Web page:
Refining research for mass appeal

Refining research for mass appeal

It’s the ultimate goal for many faculty members to watch their months or years of research culminate in a tangible, marketable product.

Commercialization has the power to legitimize a research concept and demonstrate its applicability to prospective investors and clients. TU strives to improve society as a whole through its academic discoveries. Commercialization supports the university’s entrepreneurial climate and goals.

“Commercializing a product brings TU a lot of visibility in academic circles in the state and around the world,” said Bill Lawson, director of technology commercialization. “As products roll out with TU patents, we receive credit for providing economic development.”

Under the leadership of President Steadman Upham, TU has commercialized three products, and a fourth is in development. All patent recommendations undergo a thorough review and approval process by the president’s office to determine their financial feasibility.

TU’s most recognized project to date was introduced by Jeremy Daily, an associate professor of mechanical engineering, who launched Synercon Technologies LLC in 2013. The company provides a line of equipment and software for use in heavy vehicle crash investigations and serves a niche market for state highway patrol organizations nationwide. Products include the Forensic Link Adapter, a “black box” for heavy duty trucks programmed to download engine control module data after a crash.

“We ultimately help people who have suffered tragedy by providing clear information on what happened,” Daily said.

His interest in crash forensics welcomed mechanical engineering, computer science and electrical engineering students to assist with the research. In true grassroots fashion, the prototypes were built in Daily’s home garage.

Synercon Technologies
Professor Jeremy Daily (right) with Oklahoma Highway Patrol Lieutenant James Loftis

“I don’t know how I would’ve done it without TU’s help,” he said. “Commercializing a product is drastically  different from typical academic research. You realize how your efforts really matter and see how you can actually use the product.”

Juggling the responsibilities of a start-up company, research and teaching is a challenge, but Daily says it’s important to share the experience with his students. Two of his former students are employed by Synercon today.

“I now understand the business side of the operation,” he said. “We’re able to talk with clients about cyber security issues we study too, and there’s always potential for continued research.”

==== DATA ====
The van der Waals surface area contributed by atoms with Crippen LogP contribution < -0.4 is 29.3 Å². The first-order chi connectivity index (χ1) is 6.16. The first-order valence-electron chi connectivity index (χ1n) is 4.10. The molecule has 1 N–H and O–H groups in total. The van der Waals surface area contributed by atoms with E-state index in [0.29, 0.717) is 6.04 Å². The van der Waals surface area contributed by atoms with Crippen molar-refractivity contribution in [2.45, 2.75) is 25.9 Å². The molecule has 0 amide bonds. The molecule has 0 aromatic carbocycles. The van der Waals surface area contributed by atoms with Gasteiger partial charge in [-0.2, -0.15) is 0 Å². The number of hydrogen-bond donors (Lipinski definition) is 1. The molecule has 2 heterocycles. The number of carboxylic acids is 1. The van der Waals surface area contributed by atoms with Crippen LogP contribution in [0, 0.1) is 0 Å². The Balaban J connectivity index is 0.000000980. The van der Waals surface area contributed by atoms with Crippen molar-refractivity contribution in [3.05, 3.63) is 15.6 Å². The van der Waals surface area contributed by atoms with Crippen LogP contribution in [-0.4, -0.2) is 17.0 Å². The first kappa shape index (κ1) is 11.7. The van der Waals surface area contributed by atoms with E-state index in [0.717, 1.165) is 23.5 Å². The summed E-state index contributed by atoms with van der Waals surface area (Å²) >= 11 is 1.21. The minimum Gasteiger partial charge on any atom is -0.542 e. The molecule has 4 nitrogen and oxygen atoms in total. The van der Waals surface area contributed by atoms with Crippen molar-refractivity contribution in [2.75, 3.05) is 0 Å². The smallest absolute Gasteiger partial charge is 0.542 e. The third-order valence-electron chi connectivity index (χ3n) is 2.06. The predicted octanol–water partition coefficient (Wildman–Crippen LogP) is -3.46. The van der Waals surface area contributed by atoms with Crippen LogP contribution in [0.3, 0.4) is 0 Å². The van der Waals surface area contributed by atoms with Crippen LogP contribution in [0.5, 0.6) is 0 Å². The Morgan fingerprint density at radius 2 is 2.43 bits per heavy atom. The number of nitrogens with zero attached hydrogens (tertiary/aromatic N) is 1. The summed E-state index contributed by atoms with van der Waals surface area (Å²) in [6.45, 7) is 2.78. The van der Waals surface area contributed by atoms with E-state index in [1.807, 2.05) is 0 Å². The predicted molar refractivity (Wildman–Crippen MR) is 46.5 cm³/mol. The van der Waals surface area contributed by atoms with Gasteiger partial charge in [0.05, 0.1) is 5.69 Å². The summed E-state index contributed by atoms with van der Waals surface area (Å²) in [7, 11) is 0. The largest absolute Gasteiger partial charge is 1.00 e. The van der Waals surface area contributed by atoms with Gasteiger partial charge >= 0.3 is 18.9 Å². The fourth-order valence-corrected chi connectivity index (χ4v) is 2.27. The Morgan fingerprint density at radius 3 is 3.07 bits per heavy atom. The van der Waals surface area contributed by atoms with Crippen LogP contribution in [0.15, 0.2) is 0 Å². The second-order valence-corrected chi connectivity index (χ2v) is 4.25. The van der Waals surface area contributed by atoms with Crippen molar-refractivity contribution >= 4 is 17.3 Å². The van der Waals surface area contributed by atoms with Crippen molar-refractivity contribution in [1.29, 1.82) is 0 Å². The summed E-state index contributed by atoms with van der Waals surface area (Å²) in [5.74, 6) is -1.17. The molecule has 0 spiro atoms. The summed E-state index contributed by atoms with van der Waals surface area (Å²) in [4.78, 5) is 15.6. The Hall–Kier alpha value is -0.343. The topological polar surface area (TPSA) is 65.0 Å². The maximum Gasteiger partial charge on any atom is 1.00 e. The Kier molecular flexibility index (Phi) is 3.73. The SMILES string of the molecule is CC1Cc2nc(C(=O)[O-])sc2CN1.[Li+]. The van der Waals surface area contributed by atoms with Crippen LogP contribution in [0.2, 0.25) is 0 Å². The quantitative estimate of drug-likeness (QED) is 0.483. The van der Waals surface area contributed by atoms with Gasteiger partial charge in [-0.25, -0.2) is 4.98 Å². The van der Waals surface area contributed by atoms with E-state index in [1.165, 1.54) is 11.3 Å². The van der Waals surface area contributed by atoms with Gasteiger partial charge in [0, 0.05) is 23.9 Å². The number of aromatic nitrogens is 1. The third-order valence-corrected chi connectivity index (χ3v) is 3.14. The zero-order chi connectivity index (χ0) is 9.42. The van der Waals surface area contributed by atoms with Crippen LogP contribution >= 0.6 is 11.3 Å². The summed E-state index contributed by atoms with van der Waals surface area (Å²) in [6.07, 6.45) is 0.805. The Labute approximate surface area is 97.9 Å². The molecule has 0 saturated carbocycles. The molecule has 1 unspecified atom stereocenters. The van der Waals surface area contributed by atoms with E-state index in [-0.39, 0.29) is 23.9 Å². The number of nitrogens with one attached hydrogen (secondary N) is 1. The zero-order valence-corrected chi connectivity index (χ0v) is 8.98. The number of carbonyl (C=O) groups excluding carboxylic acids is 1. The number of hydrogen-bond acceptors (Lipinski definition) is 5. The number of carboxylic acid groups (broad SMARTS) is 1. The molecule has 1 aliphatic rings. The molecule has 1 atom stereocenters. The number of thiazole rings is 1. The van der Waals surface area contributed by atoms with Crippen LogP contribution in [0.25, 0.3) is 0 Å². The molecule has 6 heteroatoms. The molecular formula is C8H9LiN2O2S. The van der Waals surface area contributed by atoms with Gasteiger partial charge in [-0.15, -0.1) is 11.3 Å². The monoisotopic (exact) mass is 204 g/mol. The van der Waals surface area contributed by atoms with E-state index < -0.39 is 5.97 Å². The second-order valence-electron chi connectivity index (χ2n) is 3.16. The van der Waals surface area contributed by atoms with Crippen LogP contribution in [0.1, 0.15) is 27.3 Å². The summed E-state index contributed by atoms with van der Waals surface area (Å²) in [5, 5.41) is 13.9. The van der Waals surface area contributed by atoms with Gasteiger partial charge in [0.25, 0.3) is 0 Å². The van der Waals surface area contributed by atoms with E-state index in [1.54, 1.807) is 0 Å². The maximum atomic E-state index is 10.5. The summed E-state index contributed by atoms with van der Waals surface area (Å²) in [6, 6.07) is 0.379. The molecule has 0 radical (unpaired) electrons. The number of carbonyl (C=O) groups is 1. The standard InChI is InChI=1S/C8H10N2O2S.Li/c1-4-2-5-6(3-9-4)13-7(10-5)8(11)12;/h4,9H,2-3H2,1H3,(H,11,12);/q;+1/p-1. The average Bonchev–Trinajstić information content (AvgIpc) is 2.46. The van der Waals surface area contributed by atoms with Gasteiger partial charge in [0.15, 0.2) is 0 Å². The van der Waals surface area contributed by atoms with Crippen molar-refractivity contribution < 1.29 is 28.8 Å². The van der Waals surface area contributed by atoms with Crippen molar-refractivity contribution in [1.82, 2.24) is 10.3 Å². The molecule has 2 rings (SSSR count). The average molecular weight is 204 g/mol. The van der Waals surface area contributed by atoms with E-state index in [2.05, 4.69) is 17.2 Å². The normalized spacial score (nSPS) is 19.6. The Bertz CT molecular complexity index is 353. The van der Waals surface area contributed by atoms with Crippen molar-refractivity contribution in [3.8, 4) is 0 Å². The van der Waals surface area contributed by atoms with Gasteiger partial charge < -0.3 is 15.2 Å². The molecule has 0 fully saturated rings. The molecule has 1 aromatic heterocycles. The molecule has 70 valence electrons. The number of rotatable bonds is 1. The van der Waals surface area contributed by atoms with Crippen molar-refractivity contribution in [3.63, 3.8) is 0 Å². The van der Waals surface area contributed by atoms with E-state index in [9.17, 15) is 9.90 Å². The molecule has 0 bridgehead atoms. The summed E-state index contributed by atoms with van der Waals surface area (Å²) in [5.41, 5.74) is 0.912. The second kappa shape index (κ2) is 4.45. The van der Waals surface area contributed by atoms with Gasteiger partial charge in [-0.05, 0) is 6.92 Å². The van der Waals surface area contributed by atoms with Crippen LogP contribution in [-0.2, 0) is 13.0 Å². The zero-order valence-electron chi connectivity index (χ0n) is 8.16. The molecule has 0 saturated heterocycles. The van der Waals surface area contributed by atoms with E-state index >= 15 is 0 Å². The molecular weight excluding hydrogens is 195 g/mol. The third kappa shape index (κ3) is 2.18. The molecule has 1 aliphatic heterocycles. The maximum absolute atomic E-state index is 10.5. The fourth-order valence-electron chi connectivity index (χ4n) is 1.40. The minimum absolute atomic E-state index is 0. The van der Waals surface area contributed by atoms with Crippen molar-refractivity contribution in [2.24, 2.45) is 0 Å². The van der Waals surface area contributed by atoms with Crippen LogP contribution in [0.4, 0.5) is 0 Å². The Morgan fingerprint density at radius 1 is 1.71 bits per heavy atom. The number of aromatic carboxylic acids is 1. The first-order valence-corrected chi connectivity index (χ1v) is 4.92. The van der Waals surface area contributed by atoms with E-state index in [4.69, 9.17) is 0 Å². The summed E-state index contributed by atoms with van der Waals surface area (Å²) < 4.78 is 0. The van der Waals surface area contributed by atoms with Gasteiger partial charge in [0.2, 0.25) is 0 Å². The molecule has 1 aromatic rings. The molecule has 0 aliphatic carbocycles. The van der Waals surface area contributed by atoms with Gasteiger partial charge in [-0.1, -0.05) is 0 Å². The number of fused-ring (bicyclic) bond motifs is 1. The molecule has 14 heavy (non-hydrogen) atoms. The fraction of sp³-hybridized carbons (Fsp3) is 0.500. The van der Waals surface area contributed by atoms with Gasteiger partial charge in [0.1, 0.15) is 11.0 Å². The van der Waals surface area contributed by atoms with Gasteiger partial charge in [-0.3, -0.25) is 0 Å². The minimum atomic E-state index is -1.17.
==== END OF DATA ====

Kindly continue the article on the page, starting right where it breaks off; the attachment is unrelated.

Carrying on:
Students from the College of Engineering and Natural Sciences and the Collins College of Business often collaborate for research and product design to compete in the Oklahoma Governor’s Cup competition. Lawson says the annual event encourages interdisciplinary research and promotes many of TU’s commercial prospects. TU teams consistently earn top honors.

“The student body has quite a thirst for this kind of entrepreneurship,” he said. “It’s exciting when successful academic endeavors can be made available to society in general.”

On the horizon, TU is partnering with Flinders University in Adelaide, South Australia, to commercialize research that began two years ago in a TU chemistry laboratory. As participants in the Tulsa Undergraduate Research Challenge, senior Austin Evans and alumnus Michael Crockett (BS ’15) worked alongside Justin Chalker, then a TU assistant professor of chemistry, to develop a polymer that removes mercury from water and soil. Nontoxic and inexpensive to make, the compound is made entirely of waste generated by the petroleum and citrus industries. Chalker, who is now a professor at Flinders University, said the compound appeals to a global market, targeting the serious environmental problem of mercury pollution.

“We’re currently in discussions with fine chemical companies, geoscience firms, mining agencies and remediation companies,” he said. “I’m most interested in seeing our discovery make a positive impact on the environment.”

Professor Justin Chalker (right) continues the mercury research at Flinders University.

Chalker said developing the research into a field-ready product will generate more impact than it would as a mere academic exercise. Strategic industrial partnerships will lead to additional support for lab research, science discoveries and university contributions.

“Both institutions will share revenue generated from the technology’s commercial license agreements,” he said.

The partnership between TU and Flinders University ensures access to a global network for Chalker and his research team. Development for commercial sale is still in the preliminary stages but has elevated TU’s international reputation.

“We’ve already talked to 17 different entities from four different continents,” Lawson said. “It’s some of the most exciting work I’ve gotten to do.”